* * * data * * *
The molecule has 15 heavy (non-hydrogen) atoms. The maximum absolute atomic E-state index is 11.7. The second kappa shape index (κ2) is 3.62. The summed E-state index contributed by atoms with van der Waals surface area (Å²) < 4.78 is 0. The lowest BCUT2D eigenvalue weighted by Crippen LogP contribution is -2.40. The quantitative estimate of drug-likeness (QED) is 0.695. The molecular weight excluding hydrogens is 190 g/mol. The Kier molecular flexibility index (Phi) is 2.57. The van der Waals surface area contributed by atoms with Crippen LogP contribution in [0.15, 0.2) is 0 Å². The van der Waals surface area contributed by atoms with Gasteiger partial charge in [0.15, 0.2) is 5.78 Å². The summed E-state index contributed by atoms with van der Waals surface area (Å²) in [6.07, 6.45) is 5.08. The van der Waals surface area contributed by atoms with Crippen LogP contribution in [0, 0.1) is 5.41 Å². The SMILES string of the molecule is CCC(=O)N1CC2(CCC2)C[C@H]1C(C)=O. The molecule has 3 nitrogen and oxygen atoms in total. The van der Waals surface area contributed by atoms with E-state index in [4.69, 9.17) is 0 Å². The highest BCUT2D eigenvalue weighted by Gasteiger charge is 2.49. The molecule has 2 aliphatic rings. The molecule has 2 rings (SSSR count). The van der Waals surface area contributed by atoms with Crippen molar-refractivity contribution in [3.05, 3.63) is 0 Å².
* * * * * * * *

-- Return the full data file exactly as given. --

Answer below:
The molecule has 15 heavy (non-hydrogen) atoms. The maximum absolute atomic E-state index is 11.7. The second kappa shape index (κ2) is 3.62. The summed E-state index contributed by atoms with van der Waals surface area (Å²) < 4.78 is 0. The lowest BCUT2D eigenvalue weighted by Crippen LogP contribution is -2.40. The quantitative estimate of drug-likeness (QED) is 0.695. The molecular weight excluding hydrogens is 190 g/mol. The Kier molecular flexibility index (Phi) is 2.57. The van der Waals surface area contributed by atoms with Crippen LogP contribution in [0.15, 0.2) is 0 Å². The van der Waals surface area contributed by atoms with Gasteiger partial charge in [0.15, 0.2) is 5.78 Å². The summed E-state index contributed by atoms with van der Waals surface area (Å²) in [6.07, 6.45) is 5.08. The van der Waals surface area contributed by atoms with Crippen LogP contribution in [0, 0.1) is 5.41 Å². The SMILES string of the molecule is CCC(=O)N1CC2(CCC2)C[C@H]1C(C)=O. The molecule has 3 nitrogen and oxygen atoms in total. The van der Waals surface area contributed by atoms with E-state index in [4.69, 9.17) is 0 Å². The highest BCUT2D eigenvalue weighted by Gasteiger charge is 2.49. The molecule has 2 aliphatic rings. The molecule has 2 rings (SSSR count). The van der Waals surface area contributed by atoms with Crippen molar-refractivity contribution in [3.05, 3.63) is 0 Å².